Pear builds wonderful 'House'

Pear builds wonderful 'House'


J. Smith/Special to the Town Crier
Betsy Kruse Craig portrays Trish in the Pear Avenue Theatre production of “House,” which closes Oct. 5.

Mountain View’s Pear Avenue Theatre is staging an unusual theater-going experience – producing two plays...

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Spiritual Life

Magazine

Local events add color to autumn calendar

Local events add color to autumn calendar


Van Houtte/town crier Visitors make their way through the Children’s Alley.

As Los Altos’ signature Chinese Pistache trees exchange their summer green for vibrant hues of yellow, orange and red in the fall, an abundance of local events also add ...

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Artist Finch brings obsession with light to SFMOMA installation in Los Altos


Ellie Van Houtte/Town Crier
Spencer Finch describes his “Back to Kansas” installation as more of a scientific experiment than a painting.

Artist Spencer Finch divulged details of a project in the works at an empty storefront at 242 State St. a few weeks ago, his creative energy filling the dark room with insight into how his obsession with light will weave itself into his commissioned piece for “Project Los Altos: SFMOMA in Silicon Valley.”

While undergoing renovation, the San Francisco Museum of Modern Art organized traveling SFMOMA On the Go displays all over the Bay Area, including Los Altos. With support from the city of Los Altos and Passerelle Investment Co., the multisite exhibition is scheduled to open Saturday and run through March 2.

Finch’s creation is slated for unveiling along with the work of five other artists commissioned by the museum at various Los Altos venues.

‘Back to Kansas’

At first glance, a large wall containing 70 symmetrical squares, each of a different color, may look like an abstract painting, but Finch described his installation as more of a scientific experiment than a painting.

“The idea was to do something in Los Altos where everything is about speed and being able to control images – in this case, the image controls you,” said the artist of his vision for a diachronic creation. “People will sit and watch as the colors disappear. Short wavelength colors disappear sooner, long wavelength later.”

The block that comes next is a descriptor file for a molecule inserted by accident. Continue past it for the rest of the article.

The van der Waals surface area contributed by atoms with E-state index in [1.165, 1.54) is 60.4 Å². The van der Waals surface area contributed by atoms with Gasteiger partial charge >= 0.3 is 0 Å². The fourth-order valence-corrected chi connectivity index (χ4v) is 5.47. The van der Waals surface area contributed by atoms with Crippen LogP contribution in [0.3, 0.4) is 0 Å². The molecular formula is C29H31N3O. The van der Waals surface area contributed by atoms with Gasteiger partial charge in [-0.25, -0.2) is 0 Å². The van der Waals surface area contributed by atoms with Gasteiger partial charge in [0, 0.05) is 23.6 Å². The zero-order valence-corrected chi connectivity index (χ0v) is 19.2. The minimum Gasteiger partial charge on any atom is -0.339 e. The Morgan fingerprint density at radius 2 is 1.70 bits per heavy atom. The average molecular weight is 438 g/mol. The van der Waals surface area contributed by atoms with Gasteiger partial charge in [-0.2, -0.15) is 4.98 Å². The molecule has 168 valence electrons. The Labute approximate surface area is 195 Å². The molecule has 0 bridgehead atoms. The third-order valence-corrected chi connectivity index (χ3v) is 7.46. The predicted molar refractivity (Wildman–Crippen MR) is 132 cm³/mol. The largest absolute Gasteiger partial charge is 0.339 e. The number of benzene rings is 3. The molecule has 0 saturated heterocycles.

Inspired by how “The Wizard of Oz” bursts from black and white into full Technicolor as Dorothy enters Oz, Finch said he wants his installation to emulate the transformation. Deriving each block of color from scenes found in “The Wizard of Oz” and designing his piece to fit the aspect ratio of a film screen, Finch’s work is appropriately titled “Back to Kansas.”

The canvas of squares is intended for viewing without the use of artificial color, as natural light floods in from the southwest via a floor-to-ceiling facade of transparent glass that illuminates the work. Benches in front of “Back to Kansas” allow visitors to observe the installation for extended times, with the periods before and during sunset the most dynamic. Placards available on arrival invite guests to record when they see the colors fade to gray as the natural light disappears.

“Everyone will see differently,” Finch said, noting how one’s gender and even what one ate for lunch could influence how he or she perceives the colors of his creation.

Although Finch would be surprised if a line of visitors queues up on the sidewalks of State Street to view his installation, he said he would be just as satisfied if his “Back to Kansas” resonates with a few viewers.

“I’m hoping that there are some people who really find it as interesting as I do,” he said, adding that he’s particularly optimistic that the science and technology innovators in Los Altos might understand his vision. “I think if there are two people watching it for half an hour, that’s much more important than 100 people looking at it for two minutes. I hope people are willing to give it a chance.”

For a list of contributing artists and more information on “Project Los Altos,” visit sfmoma.org/exhib_events/exhibitions/572.